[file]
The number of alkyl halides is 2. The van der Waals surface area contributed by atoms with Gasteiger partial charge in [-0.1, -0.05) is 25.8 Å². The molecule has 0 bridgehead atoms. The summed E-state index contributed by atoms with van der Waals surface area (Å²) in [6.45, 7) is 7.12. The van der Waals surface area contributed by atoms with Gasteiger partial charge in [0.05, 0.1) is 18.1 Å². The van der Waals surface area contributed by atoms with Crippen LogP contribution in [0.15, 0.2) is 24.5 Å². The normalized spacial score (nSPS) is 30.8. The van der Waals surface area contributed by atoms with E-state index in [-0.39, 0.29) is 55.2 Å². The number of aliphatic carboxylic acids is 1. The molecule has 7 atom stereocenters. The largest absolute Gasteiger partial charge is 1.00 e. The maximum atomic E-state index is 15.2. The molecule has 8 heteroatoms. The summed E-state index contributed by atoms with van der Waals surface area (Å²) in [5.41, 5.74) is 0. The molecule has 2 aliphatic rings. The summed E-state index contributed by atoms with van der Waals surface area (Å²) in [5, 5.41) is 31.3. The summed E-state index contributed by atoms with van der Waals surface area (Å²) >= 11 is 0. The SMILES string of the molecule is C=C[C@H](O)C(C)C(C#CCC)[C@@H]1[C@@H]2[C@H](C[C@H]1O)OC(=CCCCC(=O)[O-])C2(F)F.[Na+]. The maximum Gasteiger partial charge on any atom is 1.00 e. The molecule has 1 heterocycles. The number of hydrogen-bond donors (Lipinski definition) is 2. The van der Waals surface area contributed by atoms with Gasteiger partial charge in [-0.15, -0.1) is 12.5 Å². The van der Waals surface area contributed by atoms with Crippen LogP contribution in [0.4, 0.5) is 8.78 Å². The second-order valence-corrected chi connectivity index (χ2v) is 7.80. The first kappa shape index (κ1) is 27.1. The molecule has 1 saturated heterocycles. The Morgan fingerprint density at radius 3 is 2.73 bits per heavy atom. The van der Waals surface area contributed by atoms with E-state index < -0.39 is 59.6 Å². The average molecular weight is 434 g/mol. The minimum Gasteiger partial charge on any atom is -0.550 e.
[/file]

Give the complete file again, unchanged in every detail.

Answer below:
The number of alkyl halides is 2. The van der Waals surface area contributed by atoms with Gasteiger partial charge in [-0.1, -0.05) is 25.8 Å². The molecule has 0 bridgehead atoms. The summed E-state index contributed by atoms with van der Waals surface area (Å²) in [6.45, 7) is 7.12. The van der Waals surface area contributed by atoms with Gasteiger partial charge in [0.05, 0.1) is 18.1 Å². The van der Waals surface area contributed by atoms with Crippen LogP contribution in [0.15, 0.2) is 24.5 Å². The normalized spacial score (nSPS) is 30.8. The van der Waals surface area contributed by atoms with E-state index in [-0.39, 0.29) is 55.2 Å². The number of aliphatic carboxylic acids is 1. The molecule has 7 atom stereocenters. The largest absolute Gasteiger partial charge is 1.00 e. The maximum atomic E-state index is 15.2. The molecule has 8 heteroatoms. The summed E-state index contributed by atoms with van der Waals surface area (Å²) in [5.41, 5.74) is 0. The molecule has 2 aliphatic rings. The summed E-state index contributed by atoms with van der Waals surface area (Å²) in [5, 5.41) is 31.3. The summed E-state index contributed by atoms with van der Waals surface area (Å²) >= 11 is 0. The SMILES string of the molecule is C=C[C@H](O)C(C)C(C#CCC)[C@@H]1[C@@H]2[C@H](C[C@H]1O)OC(=CCCCC(=O)[O-])C2(F)F.[Na+]. The maximum Gasteiger partial charge on any atom is 1.00 e. The molecule has 1 heterocycles. The number of hydrogen-bond donors (Lipinski definition) is 2. The van der Waals surface area contributed by atoms with Gasteiger partial charge in [-0.15, -0.1) is 12.5 Å². The van der Waals surface area contributed by atoms with Crippen LogP contribution in [0.4, 0.5) is 8.78 Å². The second-order valence-corrected chi connectivity index (χ2v) is 7.80. The first kappa shape index (κ1) is 27.1. The molecule has 1 saturated heterocycles. The Morgan fingerprint density at radius 3 is 2.73 bits per heavy atom. The van der Waals surface area contributed by atoms with E-state index < -0.39 is 59.6 Å². The average molecular weight is 434 g/mol. The minimum Gasteiger partial charge on any atom is -0.550 e.